Indian meal moth adults have a 5/8” wing spread. The wings are a burnished copper; almost purple in colour with a broad grey band near where they attach to the body. The larvae are small caterpillars with distinct legs on the first three body segments and four pairs of prolegs (false legs) on the abdomen. They are dirty white, pink, brown, or light green, and range from 3/8-3/4” long. The head and first body segments are brown.
These are one of the most common stored product pests found in homes and food processing institutions, as well as grain storage and processing facilities. The larvae prefer to feed on coarsely ground flour and meal, but also are commonly found feeding on whole grains, dried fruit, nuts, chocolate, beans, crackers, biscuits, dehydrated dog food and red peppers. The larvae produce webbing over the surface of the materials on which they are feeding that is filled with their frass (feces). The damage caused by the insect’s feeding is compounded by the presence of this repulsive mat.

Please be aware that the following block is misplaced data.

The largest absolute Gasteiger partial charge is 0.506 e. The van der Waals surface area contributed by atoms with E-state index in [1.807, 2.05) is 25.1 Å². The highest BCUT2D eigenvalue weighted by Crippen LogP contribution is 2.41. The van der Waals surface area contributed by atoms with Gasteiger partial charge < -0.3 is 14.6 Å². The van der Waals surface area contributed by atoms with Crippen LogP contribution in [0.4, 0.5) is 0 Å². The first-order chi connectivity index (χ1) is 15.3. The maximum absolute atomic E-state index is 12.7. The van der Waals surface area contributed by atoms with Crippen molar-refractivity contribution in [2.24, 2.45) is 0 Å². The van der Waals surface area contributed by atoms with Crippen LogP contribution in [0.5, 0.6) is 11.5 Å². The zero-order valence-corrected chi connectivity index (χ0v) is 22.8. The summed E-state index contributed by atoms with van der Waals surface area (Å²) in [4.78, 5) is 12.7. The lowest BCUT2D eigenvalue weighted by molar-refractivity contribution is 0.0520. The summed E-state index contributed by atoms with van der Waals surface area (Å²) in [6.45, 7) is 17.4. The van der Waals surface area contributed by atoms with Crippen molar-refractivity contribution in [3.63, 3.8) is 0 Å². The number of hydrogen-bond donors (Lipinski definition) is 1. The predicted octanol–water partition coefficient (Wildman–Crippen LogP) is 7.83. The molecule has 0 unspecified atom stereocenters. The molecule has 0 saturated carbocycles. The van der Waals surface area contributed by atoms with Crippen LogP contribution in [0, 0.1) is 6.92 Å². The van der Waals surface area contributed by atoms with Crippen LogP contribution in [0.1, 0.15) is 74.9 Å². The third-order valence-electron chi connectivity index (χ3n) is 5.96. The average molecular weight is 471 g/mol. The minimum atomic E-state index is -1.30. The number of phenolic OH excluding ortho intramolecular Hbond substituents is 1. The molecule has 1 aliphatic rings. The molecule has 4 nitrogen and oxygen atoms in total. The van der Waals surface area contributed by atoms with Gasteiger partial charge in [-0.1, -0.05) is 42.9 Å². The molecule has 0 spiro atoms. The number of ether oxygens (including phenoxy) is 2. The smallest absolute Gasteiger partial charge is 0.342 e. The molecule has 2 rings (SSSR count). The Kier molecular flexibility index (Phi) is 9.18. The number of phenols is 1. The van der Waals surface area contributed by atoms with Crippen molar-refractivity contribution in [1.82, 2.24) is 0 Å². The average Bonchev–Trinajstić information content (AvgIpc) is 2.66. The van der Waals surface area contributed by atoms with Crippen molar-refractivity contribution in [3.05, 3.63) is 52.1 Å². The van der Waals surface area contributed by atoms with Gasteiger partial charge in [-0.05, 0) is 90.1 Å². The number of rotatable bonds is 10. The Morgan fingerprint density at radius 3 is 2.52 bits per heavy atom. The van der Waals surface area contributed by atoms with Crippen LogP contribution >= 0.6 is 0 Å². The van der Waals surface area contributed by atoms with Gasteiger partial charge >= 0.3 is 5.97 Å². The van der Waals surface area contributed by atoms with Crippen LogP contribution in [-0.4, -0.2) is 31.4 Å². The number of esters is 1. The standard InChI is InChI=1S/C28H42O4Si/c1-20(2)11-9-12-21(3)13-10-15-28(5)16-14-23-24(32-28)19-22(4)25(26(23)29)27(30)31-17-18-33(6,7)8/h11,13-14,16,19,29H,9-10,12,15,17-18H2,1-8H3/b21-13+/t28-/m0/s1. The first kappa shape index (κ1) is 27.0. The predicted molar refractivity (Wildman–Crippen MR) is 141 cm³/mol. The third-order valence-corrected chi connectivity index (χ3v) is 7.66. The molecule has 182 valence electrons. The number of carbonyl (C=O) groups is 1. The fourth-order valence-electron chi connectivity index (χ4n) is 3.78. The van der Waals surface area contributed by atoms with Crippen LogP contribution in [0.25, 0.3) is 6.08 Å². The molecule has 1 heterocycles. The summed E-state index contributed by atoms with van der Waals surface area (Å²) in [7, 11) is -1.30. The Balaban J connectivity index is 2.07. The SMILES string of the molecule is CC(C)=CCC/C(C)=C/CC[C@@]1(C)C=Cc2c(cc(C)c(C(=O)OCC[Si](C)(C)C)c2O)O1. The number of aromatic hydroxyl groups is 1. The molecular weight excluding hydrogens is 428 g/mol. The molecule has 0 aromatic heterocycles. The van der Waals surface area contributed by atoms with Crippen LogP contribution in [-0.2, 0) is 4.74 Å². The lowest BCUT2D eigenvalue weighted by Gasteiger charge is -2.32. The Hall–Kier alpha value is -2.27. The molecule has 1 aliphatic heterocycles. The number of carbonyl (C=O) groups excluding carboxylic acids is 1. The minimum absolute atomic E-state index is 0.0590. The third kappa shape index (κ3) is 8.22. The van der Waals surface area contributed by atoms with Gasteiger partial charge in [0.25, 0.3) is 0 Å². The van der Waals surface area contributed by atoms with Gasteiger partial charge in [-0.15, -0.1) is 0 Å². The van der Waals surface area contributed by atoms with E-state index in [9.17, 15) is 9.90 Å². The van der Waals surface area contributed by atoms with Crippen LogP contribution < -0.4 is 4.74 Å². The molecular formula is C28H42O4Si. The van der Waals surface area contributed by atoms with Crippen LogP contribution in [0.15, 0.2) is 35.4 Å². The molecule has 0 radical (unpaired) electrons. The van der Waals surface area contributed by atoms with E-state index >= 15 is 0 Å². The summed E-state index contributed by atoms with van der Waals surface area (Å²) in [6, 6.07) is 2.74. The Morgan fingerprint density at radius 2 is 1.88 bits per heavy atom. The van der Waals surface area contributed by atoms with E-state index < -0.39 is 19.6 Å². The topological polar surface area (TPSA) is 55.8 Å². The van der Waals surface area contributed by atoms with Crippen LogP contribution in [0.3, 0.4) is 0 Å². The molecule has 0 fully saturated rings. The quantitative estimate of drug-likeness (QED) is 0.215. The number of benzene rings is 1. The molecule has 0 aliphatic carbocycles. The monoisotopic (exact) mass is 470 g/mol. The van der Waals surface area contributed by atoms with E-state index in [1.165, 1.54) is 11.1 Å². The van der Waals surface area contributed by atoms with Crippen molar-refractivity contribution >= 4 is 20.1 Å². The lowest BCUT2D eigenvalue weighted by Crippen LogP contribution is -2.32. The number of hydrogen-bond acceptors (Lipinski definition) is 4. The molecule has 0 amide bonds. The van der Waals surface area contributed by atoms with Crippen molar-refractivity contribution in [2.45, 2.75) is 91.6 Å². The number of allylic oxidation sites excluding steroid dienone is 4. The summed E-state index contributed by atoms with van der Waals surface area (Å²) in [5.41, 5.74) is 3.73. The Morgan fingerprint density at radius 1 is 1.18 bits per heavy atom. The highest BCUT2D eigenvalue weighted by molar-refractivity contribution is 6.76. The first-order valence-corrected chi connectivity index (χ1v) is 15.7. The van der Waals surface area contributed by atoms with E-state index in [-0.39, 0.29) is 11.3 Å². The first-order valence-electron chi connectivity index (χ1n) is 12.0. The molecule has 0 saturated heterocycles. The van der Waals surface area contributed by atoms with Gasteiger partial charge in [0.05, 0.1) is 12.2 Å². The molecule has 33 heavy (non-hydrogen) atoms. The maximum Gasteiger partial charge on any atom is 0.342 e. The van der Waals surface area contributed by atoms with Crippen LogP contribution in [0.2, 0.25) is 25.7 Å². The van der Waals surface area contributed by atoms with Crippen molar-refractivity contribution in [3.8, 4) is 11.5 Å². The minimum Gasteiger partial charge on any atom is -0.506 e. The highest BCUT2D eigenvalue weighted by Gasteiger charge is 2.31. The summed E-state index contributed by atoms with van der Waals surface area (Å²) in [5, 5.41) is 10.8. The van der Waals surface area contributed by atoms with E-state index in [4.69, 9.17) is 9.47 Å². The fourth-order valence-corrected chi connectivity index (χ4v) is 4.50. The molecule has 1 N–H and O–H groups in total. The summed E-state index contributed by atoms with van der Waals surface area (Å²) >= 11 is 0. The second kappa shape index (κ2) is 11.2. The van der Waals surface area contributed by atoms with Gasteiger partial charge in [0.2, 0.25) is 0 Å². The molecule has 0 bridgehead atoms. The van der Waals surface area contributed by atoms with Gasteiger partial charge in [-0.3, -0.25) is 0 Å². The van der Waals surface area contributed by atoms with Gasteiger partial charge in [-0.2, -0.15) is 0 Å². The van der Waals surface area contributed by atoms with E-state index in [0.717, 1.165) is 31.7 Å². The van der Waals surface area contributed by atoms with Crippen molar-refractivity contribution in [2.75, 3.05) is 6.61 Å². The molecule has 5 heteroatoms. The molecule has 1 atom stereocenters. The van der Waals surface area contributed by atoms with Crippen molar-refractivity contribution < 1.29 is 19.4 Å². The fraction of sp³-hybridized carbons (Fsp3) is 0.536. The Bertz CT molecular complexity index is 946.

The insects usually overwinter as larvae. The adult females lay their eggs at night on larval food, producing as many as 400 in 18 days. The larvae move into cracks and crevices within the food material, feeding within or near the silken, frass-laden mat they produce. Mature larvae often move away from infested materials to pupate in cracks or crevices. This behaviour pattern often allows them to be discovered by homeowners. There are usually 4-6 generations per year depending on the food supply and temperature conditions.
The source of Indian meal moth infestations in homes and other locations must be discovered and eliminated by disposal of the infested materials. The presence of the silken mat usually ensures that infested materials are discarded. The surfaces, cracks, crevices and other potential harbourage areas can be treated with a residual insecticide. The use of a glue trap with a pheromone is also useful.